What’s behind retention at Sunnybrook?
Once people get here, we’ve got to be incredibly caring. In fact, we’ve said we’ve got to go the extra mile. It’s not enough to just say we’re going to be a friendly church but we’re actually going to escort new people from place to place. We constantly tell greeters, parking lot attendants and other volunteers to go just a little bit further.
How exactly do they do that?
So the down and dirty of it…when a parking lot attendant sees someone park in one of our 15 to 20 visitor parking spaces, then someone inside knows to come meet them and stay with them. Get their kids to the nursery. Help them figure out where the restrooms are. Keep an eye on them throughout the day. They know where they’ve been sitting during the service, so after the service, make sure to introduce them to several people in the lobby, get a cup of coffee.
What happens after guests visit that first time?
We really make people take the time to fill out a card. We give them an incentive with a coffee mug, and we follow up from there. There’s a letter sent. We actually have people that make phone calls to visitors. And we’ve set up Willow’s section ministry, too. So, we’ve got a leader over a section of 50 to100 people. They make connections. Get names. Do follow up and parties and gatherings so people want to come back. We do Experience Sunnybrook once a month—it’s a half-hour tour of the facility where people can see who we are and meet the staff. There are also small groups, support groups, Divorce Care, Celebrate Recovery, Financial Peace [University], singles and parenting ministries—just a lot of entry points for people.
What’s been your biggest challenge?
Well, this is a declining area. It’s an old stockyard town. The population of Sioux City is on a downward trend. So, what I see is that it’s very family-oriented. If you grew up here, even though you may move away, you’ll eventually come back. Families and relationships are very tight and valued here. We’ve tried to operate in that context. But it’s traditional in its nature, so it’s been hard to break into. A contemporary church comes to town and is doing things differently than the rest of the churches—not really a good thing initially. So, it was overcoming some of those barriers. Really it’s taken nothing but time. It’s about knowing that we’re going to be here, knowing that we’re true to our word—that we’re going to do what we say we’re going to do.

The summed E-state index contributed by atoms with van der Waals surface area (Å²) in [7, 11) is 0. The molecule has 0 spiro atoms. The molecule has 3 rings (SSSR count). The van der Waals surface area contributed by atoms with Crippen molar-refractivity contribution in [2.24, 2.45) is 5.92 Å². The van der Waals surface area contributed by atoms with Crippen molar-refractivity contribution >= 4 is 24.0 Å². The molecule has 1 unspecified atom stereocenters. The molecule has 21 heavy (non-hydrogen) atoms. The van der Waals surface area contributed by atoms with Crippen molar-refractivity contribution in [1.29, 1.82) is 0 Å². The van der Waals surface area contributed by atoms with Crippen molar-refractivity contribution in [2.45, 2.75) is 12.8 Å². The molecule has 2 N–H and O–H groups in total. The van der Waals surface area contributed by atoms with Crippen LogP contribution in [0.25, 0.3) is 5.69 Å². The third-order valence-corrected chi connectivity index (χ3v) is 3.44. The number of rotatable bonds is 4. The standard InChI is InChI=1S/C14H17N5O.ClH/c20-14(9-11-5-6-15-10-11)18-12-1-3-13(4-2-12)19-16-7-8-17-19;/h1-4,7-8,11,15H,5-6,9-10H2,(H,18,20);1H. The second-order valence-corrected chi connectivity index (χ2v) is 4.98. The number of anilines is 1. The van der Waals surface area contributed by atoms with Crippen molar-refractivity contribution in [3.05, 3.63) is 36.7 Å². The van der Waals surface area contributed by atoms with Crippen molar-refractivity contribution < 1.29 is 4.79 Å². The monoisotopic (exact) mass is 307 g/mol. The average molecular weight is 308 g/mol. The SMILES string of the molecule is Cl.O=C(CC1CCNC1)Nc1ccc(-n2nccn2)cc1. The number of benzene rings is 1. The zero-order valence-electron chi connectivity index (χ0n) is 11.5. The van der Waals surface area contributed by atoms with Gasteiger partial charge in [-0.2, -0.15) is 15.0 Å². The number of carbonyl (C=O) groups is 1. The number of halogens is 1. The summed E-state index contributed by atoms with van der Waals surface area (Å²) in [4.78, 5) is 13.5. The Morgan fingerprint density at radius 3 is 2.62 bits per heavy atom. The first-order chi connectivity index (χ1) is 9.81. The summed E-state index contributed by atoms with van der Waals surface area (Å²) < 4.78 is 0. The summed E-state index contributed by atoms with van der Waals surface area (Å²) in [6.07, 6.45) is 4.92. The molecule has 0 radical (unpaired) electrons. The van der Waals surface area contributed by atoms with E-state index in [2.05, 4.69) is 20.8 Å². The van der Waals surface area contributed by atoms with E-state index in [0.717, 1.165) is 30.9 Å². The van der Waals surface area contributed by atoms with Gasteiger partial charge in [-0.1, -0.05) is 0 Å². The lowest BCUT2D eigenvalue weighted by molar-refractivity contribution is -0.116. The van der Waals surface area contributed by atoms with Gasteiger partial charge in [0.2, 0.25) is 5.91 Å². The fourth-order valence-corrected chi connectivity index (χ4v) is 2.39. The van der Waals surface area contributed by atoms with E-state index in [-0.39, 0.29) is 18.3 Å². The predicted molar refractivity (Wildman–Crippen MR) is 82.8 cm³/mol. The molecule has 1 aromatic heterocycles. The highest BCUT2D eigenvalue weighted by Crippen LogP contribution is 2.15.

In what ways have you been true to your word?
We try to serve as much as we can. We have tons of work days in the community, partnering with a lot of agencies, and it means a lot to people. Somehow we connected with the mayor and now we’re his contact when he hears of a disabled person in need. So, when someone needs a wheelchair ramp at a house, we’re the ones who build it. The other thing; we built a large, new building and there was a lot of construction over the past three years. So, we’ve been working with halfway houses, employing people from there to be on our construction teams. Our executive pastor has the philosophy that we pay $1,000 up front and they work it off, and that has created a lot of loyalty. We’ve seen a lot of life change. All six people we hired now attend Sunnybrook. In fact, two are now working in maintenance, and one of the women is leading our Celebrate Recovery ministry.
SUNNYBROOK COMMUNITY CHURCH
Sioux City, Iowa
Senior Pastor: Jeff Moes
Affiliation: Reformed Church in America
AN OUTREACH 100 CHURCH
No. 54 Fastest-Growing
Weekend Attendance: 1,796
20-30 visitor cards filled out each week; 10% annual growth
—Interview by Heather Schnese